How Minimalism has Simplified Cleaning our Home
Sometimes, it is hard to see the benefits of a life change until you have actually lived that life for a while. Then, you can look back and assess the differences with pristine, hindsight clarity. In our nearly 33...
Sometimes, it is hard to see the benefits of a life change until you have actually lived that life for a while. Then, you can look back and assess the differences with pristine, hindsight clarity.
In our nearly 33 years of marriage, it has always been my heart’s desire to make sure our home is a welcoming, comforting place – a haven for my hard-working husband to come home to and a safe and clean environment for our son to grow up in.
It is my life’s work, mission, and calling to be the best keeper at home I can possibly be, and I find a lot of fulfillment and joy in the daily minutiae and work required to make that happen. To be honest, mundane “chores” are some of my favorite things to do, and standing over a soapy sink full of dishes is one of my ideal places to meditate and pray.
Over the years, I’ve done a lot of productive thinking standing in front of our kitchen sink, and I seldom use our dishwasher because doing that would rob me of something I find extremely fulfilling.
Today, as I straightened our room and made our bed, it occurred to me how much simpler it is to live out my life’s dream of keeping a clean, organized, ready-for-company house than it was five years ago.
Then, we were living in a mortgaged 4-bedroom, 3 bath house; every closet, drawer, shelf, and cupboard was pretty much filled to overflowing; and excess was oozing out of every nook and cranny of our home. Now, we live in a rented 2-bedroom, 2 bath townhouse, have eliminated about 90% of our physical possessions, and there isn’t much in our home that we don’t love and use on a regular basis.
Comparing cleaning efforts now with then presents a stark and welcoming contrast.
Here are some of the ways minimalism has made cleaning simpler for me.
1. Having less stuff, in and of itself, obviously reduces the amount of effort and energy required to keep things clean. Less furniture means less dusting, less clothing and linens equals less laundry, etc.
2. Owning less means we require a smaller living space. Less square footage equates to less sweeping, mopping, vacuuming, and overall cleaning.
3. Less time spent cleaning means more time with my family, more time to help our son study for college exams, more time to devote to outreach endeavors, and more time doing the things we love and enjoy. Having two bathrooms instead of three reduces my weekly deep cleaning time by about an hour. That is an hour I can invest in the online Bible studies I so enjoy, in working on a blog post, or in editing and finishing my upcoming book.
4. Along the way, I have learned to stop buying multiple one-purpose cleaning products and to replace them with basic homemade, all-purpose cleansers. The continual bombardment of consumerism-driven advertisers and marketing campaigns have convinced us we can only use each product for one specific purpose, i.e.., we have to buy a separate cleanser for toilets, sinks, showers, stovetops, countertops, and floors.
The truth is a homemade glass cleaner solution of water, peroxide, alcohol, dishwashing liquid, and vinegar works great for windows, mirrors, and interim touch-ups, and a homemade multi-purpose cleaning solution of equal parts dishwashing liquid and vinegar covers deep cleaning and most of the rest. A dab of body wash or shampoo is perfect for wiping down shower stalls, takes less than a minute of time, and reduces soap scum build-up. A combination of elbow grease and an inexpensive pumice stone is the best solution for stubborn toilet bowl stains, tough stovetop jobs, baked-on oven build-up, and many other cleaning challenges. Such a time saver and so incredibly simple!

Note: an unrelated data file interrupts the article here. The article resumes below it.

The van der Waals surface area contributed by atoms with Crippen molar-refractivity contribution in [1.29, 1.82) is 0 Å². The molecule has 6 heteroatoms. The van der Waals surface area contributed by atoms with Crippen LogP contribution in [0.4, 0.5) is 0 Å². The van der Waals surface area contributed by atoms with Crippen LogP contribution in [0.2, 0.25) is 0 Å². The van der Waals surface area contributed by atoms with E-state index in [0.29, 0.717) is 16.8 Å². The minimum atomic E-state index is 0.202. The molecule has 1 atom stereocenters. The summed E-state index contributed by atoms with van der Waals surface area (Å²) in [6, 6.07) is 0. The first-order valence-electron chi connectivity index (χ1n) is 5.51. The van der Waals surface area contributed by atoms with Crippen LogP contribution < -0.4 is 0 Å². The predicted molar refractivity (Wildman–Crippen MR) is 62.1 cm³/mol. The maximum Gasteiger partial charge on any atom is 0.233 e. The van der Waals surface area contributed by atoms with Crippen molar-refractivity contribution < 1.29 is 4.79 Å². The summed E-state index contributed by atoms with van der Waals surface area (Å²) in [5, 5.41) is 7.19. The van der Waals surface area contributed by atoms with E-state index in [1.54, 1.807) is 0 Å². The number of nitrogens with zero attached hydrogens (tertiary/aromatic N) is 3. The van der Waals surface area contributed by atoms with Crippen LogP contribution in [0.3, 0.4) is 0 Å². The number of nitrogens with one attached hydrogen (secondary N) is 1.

Learning and implementing these acquired lessons has immeasurably simplified cleaning our home and consistently saves us a lot of money.
5. There is no cleaning intimidation or deterrent in an uncluttered space. Think of it this way – since countertops and tabletops are already kept clear and empty, you don’t have to tackle a pile of disorder and chaos before you can wipe them down and dust.
Since floors are clutter-free, you don’t have to deal with piles of paper, toys, and other random untidiness before you can sweep, mop, or vacuum. I will never forget how much I used to dread stepping into our oversized garage and having to navigate through and around the maze of boxes, crates, and piles of stuff to get to the outside door. Seeing the mess was not only a glaring, guilt-inducing reminder of what needed to be done, it also presented an unwanted reality check as to how overwhelmingly monumental the task was going to be.
Excess accumulation creates added layers of necessary steps to achieve cleanliness and discourages ever beginning the process in the first place.
6. In our particular situation, we found it was entirely doable to reduce family vehicles to just one. Having one family car that we all share and learning to keep that one car free of clutter reduces the amount of time and energy needed to keep it comfortable and clean.
Whether living in our beloved, long-term, pre-minimalism home or in a post-minimalism rented home with no emotional ties attached, it is and has always been my goal and desire to keep things clean. Minimalism just makes that job a whole lot easier.
About the Author: Cheryl Smith is the author of the book Biblical Minimalism the story of her family’s journey from a life of abundance to a more abundant life. She is the author of the blogs Biblical Minimalism where she writes about minimalism from a Biblical perspective and Homespun Devotions where she writes devotionals and conducts “Inner Views.”